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SALAS v. UNITED STATES

UNITED STATES DISTRICT COURT FOR THE NORTHERN DISTRICT OF ILLINOIS, EASTERN DIVISION


March 16, 1998

EFRAIN SALAS, Petitioner,
v.
UNITED STATES OF AMERICA, Respondent.

The opinion of the court was delivered by: NORGLE

OPINION AND ORDER

 CHARLES R. NORGLE, SR., District Judge:

 Before the court is Petitioner Efrain Salas' Motion Under 28 U.S.C § 2255 to Vacate, Set Aside, or Correct Sentence By A Person in Federal Custody. For the following reasons, the motion is denied.

 I. BACKGROUND

 On February 17, 1987, a grand jury returned an indictment against twenty-one defendants, including Petitioner Efrain Salas ("Salas"). Some time thereafter, the grand jury returned a superseding indictment. *fn1" On January 27, 1989, Salas entered a plea of guilty to Count One, and Count Sixty-One of the indictment. In Count One, Salas, and his co-defendants, were charged with conspiring to distribute heroin, marijuana, and cocaine in violation of violation of 21 U.S.C. § 846. In Count Sixty-One Salas was charged with specific instances of using a telephone to facilitate the distribution of heroin, marijuana, and cocaine in violation of 21 U.S.C. § 843(b).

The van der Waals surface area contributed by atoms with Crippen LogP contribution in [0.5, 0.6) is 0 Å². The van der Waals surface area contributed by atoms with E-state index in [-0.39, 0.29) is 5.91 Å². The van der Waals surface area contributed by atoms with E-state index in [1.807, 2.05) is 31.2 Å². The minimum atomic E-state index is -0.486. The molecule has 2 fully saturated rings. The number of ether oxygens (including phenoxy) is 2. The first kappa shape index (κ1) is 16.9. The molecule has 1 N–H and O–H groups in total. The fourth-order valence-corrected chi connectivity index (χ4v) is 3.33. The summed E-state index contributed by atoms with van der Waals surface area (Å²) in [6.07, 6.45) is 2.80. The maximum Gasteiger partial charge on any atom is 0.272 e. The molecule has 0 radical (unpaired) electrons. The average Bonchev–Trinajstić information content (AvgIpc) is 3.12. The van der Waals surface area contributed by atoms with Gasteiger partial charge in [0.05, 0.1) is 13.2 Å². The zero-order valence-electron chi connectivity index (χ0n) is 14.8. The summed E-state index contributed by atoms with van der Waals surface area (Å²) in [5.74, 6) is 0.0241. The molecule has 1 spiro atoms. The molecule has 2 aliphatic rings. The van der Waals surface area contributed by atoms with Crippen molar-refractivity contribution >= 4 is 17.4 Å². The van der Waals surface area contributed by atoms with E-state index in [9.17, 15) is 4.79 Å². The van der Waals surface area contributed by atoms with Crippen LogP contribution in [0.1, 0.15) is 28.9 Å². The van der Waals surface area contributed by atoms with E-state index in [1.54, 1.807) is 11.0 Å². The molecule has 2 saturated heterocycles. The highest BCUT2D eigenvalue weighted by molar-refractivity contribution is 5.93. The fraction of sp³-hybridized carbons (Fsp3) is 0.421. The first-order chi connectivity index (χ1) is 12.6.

The Probation Department prepared the pre-sentence investigation report ("PSI"), and calculated Salas' base offense level at 34. The PSI calculation included the "total amount of heroin distributed by the larger conspiracy of which Salas was a participant." See United States v. Rosa, 946 F.2d 505, 508 (7th Cir. 1991) (Salas' direct appeal). On July 17, 1990, and August 16, 1990, Salas filed objections and supplemental objections, respectively, to his calculated base offense level.

 The District Court used the PSI as a guide in calculating Salas' base offense level for purposes of his sentence. Id. On August 21, 1990, the District Court sentenced Salas to the following: (1) 151 months of incarceration for Count One and 61 months of incarceration for Count Sixty-One to run concurrently; (2) five years of supervised release; and (3) a special assessment of $ 100. Salas received a two-point reduction from the base offense level of 34 for acceptance of responsibility under § 3E1.1 of the U.S. Sentencing Guidelines Manual ("Sentencing Guidelines"), resulting in a base offense level of 32. Id.